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Radiation Therapy Vital to Treating Brain Tumors, but It Exacts a Toll

 

Radiation Therapy Vital to Treating Brain Tumors, but It Exacts a Toll

Researchers say treatment alters neural networks and may cause long-term cognitive impairment

Scott LaFee

Radiation therapy (RT) using high-energy particles, like x-rays or electron beams, is a common and critical component in successfully treating patients with brain tumors, but it is also associated with significant adverse effects, such as neuronal loss in adjacent healthy tissues.

In a new study, published in the June issue of Brain Connectivity, researchers at the University of California San Diego School of Medicine report that irradiation can cause broader adverse effects, altering the structural network properties in impacted brains and perhaps contributing to delayed cognitive impairments observed in many patients following brain RT.

“RT is a mainstay of brain tumor treatment,” said Naeim Bahrami, PhD, a postdoctoral fellow in the Center for Multimodal Imaging and Genetics at UC San Diego School of Medicine and first author of the study. “Unfortunately, a side effect can be incidental irradiation of normal brain tissue and radiation-induced injury, which have been linked to impairment of brain function. As patient outcomes improve, a major concern is managing long-term complications, including cognitive decline and disability.”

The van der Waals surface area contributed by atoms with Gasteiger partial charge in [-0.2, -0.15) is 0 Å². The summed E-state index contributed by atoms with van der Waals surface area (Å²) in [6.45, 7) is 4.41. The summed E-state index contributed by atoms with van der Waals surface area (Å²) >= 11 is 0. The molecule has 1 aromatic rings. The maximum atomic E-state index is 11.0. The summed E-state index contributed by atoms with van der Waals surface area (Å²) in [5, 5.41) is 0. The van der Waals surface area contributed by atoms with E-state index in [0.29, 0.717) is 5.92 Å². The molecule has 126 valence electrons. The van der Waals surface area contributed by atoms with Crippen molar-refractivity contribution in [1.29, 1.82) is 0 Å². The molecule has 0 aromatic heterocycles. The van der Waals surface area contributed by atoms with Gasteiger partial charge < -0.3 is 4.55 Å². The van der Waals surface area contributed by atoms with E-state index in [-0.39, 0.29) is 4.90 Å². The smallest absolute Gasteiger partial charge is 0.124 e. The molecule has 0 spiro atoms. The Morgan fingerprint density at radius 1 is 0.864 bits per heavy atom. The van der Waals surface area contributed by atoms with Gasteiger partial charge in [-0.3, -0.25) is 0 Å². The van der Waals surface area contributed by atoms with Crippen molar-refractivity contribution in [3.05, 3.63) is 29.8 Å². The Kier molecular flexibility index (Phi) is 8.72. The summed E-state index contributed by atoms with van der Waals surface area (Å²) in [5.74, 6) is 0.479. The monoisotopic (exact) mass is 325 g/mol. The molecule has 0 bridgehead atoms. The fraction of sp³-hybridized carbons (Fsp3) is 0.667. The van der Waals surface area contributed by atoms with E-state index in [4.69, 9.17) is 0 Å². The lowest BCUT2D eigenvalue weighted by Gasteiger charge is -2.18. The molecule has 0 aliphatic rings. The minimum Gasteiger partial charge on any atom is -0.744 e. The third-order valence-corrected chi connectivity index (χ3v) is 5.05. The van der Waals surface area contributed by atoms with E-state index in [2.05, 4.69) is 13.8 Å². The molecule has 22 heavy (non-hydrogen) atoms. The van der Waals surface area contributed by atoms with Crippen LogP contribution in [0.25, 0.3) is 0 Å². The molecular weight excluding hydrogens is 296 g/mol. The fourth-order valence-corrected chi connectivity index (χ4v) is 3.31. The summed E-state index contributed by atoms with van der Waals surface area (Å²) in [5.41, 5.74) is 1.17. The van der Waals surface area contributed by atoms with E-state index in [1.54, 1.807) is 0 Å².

Previous research has shown that RT can affect discrete brain regions by causing cortical atrophy. In the new study, Bahrami and colleagues used complex mathematical models, such as graph theory, to look more broadly by estimating the thickness of the brain cortex in 54 patients with brain tumors before and after RT, using magnetic resonance imaging.

They found that RT produced both local and global changes in the structural network topology of the brain, thinning the cortex at a rate faster than that associated with Alzheimer’s disease, and increasing segregation between regions of the brain that typically work together to perform functions such as memory-making and recall.

Apart from adding new urgency to efforts to further refine RT and minimize adverse side effects, Bahrami said more research is needed to determine whether their topology-based technique might be useful in predicting or monitoring neurocognitive decline in patients following RT or other cancer-related therapies.

“Finding a non-invasive imaging biomarker to better assess cognitive function in the moment and in the future would be very helpful to clinicians,” Bahrami said.

Co-authors of the study include: Tyler M. Seibert and AnithaPriya Krishan, Multimodal Imaging Laboratory; Roshan Karunamuni and Jona A. Hattangadi-Gluth, Department of Radiation Medicine; Hauke Bartsch and Nikokht Farid, Multimodal Imaging Laboratory and Department of Radiology; and senior author Carrie R. McDonald, Center for Multimodal Imaging and Genetics, departments of Psychiatry and Radiation Medicine and Multimodal Imaging Laboratory, all at UC San Diego.

Funding for this research came, in part, from the National Institutes of Health (R01NS065838, UL1TR0001000, KL2TR00144), American Cancer Society (award ACS-IRG 70-002) and the American Cancer Society.

source: University of California San Diego – School of Medicine

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